In a Sept. 19 NewsBusters post, Noel Sheppard responded to criticism by Time's Joe Klein of a banner headline on the Drudge Report describing Hillary Clinton's proposed health care plan as "HEALTH INSURANCE PROOF REQUIRED FOR WORK" though the Associated Press article Drudge linked to didn't say that such a requirement was a component of the plan. Sheppard writes:
Klein concluded: "How stupid does he think we are? Answer: Extremely dumbolic."
Actually, Joe, if this is what Drudge thinks of your intellectual capacity, I have to agree with him.
After all, here's the money quote from Hillary that I suggest you read veeeerrrry sllllooowwwly: "you have to show proof to your employer that you're insured as a part of the job interview - like when your kid goes to school and has to show proof of vaccination."
Honestly, Joe: What don't you get about that?
If in the future, prospective employees are going to have to show proof of insurance to a prospective employer, wouldn't that indeed mean "HEALTH INSURANCE PROOF REQUIRED FOR WORK?"
Seems pretty simple to understand, so much so that even a third grader would.
Want me to get you a third grader to help you with this in the future?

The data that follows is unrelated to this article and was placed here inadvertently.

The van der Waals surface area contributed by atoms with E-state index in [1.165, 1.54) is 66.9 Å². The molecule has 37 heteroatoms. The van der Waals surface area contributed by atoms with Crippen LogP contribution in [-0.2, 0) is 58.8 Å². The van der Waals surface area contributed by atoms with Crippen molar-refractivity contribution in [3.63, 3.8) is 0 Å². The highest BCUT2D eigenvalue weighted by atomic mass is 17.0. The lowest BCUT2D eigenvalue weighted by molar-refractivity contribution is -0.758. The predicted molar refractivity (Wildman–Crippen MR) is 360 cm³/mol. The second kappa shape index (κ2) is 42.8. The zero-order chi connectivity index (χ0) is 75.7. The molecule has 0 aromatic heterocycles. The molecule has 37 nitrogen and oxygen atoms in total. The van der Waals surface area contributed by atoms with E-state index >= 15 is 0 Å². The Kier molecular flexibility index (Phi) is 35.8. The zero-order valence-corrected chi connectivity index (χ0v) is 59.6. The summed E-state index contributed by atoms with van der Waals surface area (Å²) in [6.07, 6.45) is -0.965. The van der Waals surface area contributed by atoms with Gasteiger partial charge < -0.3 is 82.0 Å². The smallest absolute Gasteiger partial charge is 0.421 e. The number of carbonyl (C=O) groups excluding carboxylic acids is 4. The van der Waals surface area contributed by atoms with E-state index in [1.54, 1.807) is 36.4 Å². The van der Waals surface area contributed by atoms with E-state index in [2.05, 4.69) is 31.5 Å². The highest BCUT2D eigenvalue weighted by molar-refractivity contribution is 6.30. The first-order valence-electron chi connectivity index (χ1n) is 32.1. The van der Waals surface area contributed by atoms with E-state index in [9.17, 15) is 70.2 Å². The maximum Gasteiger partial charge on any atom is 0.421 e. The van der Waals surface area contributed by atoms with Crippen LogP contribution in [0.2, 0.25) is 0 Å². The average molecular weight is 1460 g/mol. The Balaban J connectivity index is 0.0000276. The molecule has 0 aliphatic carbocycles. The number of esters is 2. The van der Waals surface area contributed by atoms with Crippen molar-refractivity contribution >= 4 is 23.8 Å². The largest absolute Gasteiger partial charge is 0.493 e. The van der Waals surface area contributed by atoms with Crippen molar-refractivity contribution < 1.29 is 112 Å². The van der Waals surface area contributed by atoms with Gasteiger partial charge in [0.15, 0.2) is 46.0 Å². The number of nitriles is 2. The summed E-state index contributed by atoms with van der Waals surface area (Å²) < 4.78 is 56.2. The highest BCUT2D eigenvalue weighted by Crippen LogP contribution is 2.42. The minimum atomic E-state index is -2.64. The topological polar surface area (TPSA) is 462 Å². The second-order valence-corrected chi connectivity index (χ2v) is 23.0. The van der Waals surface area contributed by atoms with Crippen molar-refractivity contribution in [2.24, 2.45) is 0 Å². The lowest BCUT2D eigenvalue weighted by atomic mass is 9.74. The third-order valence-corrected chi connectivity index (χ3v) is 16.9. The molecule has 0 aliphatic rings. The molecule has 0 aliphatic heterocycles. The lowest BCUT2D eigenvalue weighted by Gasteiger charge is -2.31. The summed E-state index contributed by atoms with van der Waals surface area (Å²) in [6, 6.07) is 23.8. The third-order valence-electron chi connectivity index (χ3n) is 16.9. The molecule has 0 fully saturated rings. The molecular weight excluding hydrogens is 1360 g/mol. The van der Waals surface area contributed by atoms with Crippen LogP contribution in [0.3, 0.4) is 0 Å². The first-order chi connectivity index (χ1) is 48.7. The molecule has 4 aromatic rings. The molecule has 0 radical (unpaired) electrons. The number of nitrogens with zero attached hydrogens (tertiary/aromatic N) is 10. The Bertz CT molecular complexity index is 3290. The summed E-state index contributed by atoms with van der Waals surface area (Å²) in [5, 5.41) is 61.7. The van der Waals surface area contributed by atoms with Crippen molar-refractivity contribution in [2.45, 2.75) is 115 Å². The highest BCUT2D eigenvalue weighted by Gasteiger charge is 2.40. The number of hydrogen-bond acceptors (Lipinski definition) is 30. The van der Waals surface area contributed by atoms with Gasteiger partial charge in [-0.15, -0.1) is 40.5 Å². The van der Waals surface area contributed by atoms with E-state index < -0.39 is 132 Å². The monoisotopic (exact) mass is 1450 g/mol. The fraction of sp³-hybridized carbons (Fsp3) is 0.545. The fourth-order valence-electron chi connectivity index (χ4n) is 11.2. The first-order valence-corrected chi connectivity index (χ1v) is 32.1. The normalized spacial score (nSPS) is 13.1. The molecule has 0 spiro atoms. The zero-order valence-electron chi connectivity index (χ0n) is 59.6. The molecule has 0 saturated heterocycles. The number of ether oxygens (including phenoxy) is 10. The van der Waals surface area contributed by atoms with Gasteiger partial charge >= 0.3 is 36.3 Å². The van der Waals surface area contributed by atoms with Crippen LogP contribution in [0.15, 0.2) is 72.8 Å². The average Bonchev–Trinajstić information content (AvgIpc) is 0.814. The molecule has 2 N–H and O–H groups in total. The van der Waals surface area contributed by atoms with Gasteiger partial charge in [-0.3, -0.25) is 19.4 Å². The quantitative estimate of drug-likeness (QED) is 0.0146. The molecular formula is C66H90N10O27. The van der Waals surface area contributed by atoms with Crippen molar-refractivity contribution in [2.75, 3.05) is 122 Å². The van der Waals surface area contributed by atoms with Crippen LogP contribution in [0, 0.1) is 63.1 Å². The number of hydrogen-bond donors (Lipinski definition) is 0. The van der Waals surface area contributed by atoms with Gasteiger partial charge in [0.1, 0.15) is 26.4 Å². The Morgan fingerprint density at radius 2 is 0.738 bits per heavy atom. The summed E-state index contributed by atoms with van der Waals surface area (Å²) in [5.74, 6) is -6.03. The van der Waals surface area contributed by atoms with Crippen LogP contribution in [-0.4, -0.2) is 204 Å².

Sheppard curiously leaves out what the AP article reported immediately before quoting Clinton as saying, "you have to show proof to your employer that you're insured": "She said she could envision a day when..."
We'll type very slowly so Sheppard understands: "envision" refers to something that has not occured. If Hillary Clinton is "envisioning" that "you have to show proof to your employer that you're insured as a part of the job interview," that means she has not made that a requirement of the health care plan she is proposing now. Drudge's putting those words in a banner headline suggests that such a thing is imminent when it is not.
Noel, honey, current events are not the same as events that might happen in the future. Even a third-grader can tell you that.